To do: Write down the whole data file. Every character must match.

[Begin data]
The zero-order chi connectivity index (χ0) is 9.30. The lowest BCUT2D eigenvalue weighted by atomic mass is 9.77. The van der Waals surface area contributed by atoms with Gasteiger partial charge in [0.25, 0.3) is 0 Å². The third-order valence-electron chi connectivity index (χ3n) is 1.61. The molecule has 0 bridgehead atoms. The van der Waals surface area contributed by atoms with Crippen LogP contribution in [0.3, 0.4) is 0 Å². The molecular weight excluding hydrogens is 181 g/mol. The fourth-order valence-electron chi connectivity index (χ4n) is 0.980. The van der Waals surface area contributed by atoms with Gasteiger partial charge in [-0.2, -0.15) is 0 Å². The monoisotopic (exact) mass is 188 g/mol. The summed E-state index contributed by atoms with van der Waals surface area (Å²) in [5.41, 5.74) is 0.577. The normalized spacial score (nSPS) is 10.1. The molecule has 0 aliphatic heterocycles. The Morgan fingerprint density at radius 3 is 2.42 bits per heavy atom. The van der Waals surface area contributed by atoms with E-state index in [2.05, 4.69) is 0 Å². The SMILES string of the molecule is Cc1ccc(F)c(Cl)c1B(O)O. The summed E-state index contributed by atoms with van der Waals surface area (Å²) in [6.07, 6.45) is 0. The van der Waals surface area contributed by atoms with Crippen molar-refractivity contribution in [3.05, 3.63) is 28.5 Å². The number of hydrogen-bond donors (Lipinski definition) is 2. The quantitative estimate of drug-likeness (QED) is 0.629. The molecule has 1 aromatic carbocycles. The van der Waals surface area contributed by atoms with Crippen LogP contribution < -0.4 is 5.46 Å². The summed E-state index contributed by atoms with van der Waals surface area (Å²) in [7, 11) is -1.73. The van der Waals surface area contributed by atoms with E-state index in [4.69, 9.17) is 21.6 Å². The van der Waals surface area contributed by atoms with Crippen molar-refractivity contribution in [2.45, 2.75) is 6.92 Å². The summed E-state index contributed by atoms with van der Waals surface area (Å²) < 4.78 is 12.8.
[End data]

The zero-order chi connectivity index (χ0) is 9.30. The lowest BCUT2D eigenvalue weighted by atomic mass is 9.77. The van der Waals surface area contributed by atoms with Gasteiger partial charge in [0.25, 0.3) is 0 Å². The third-order valence-electron chi connectivity index (χ3n) is 1.61. The molecule has 0 bridgehead atoms. The van der Waals surface area contributed by atoms with Crippen LogP contribution in [0.3, 0.4) is 0 Å². The molecular weight excluding hydrogens is 181 g/mol. The fourth-order valence-electron chi connectivity index (χ4n) is 0.980. The van der Waals surface area contributed by atoms with Gasteiger partial charge in [-0.2, -0.15) is 0 Å². The monoisotopic (exact) mass is 188 g/mol. The summed E-state index contributed by atoms with van der Waals surface area (Å²) in [5.41, 5.74) is 0.577. The normalized spacial score (nSPS) is 10.1. The molecule has 0 aliphatic heterocycles. The Morgan fingerprint density at radius 3 is 2.42 bits per heavy atom. The van der Waals surface area contributed by atoms with E-state index in [2.05, 4.69) is 0 Å². The SMILES string of the molecule is Cc1ccc(F)c(Cl)c1B(O)O. The summed E-state index contributed by atoms with van der Waals surface area (Å²) in [6.07, 6.45) is 0. The van der Waals surface area contributed by atoms with Crippen molar-refractivity contribution in [3.05, 3.63) is 28.5 Å². The number of hydrogen-bond donors (Lipinski definition) is 2. The quantitative estimate of drug-likeness (QED) is 0.629. The molecule has 1 aromatic carbocycles. The van der Waals surface area contributed by atoms with Crippen LogP contribution < -0.4 is 5.46 Å². The summed E-state index contributed by atoms with van der Waals surface area (Å²) in [7, 11) is -1.73. The van der Waals surface area contributed by atoms with E-state index in [4.69, 9.17) is 21.6 Å². The van der Waals surface area contributed by atoms with Crippen molar-refractivity contribution in [2.45, 2.75) is 6.92 Å². The summed E-state index contributed by atoms with van der Waals surface area (Å²) < 4.78 is 12.8.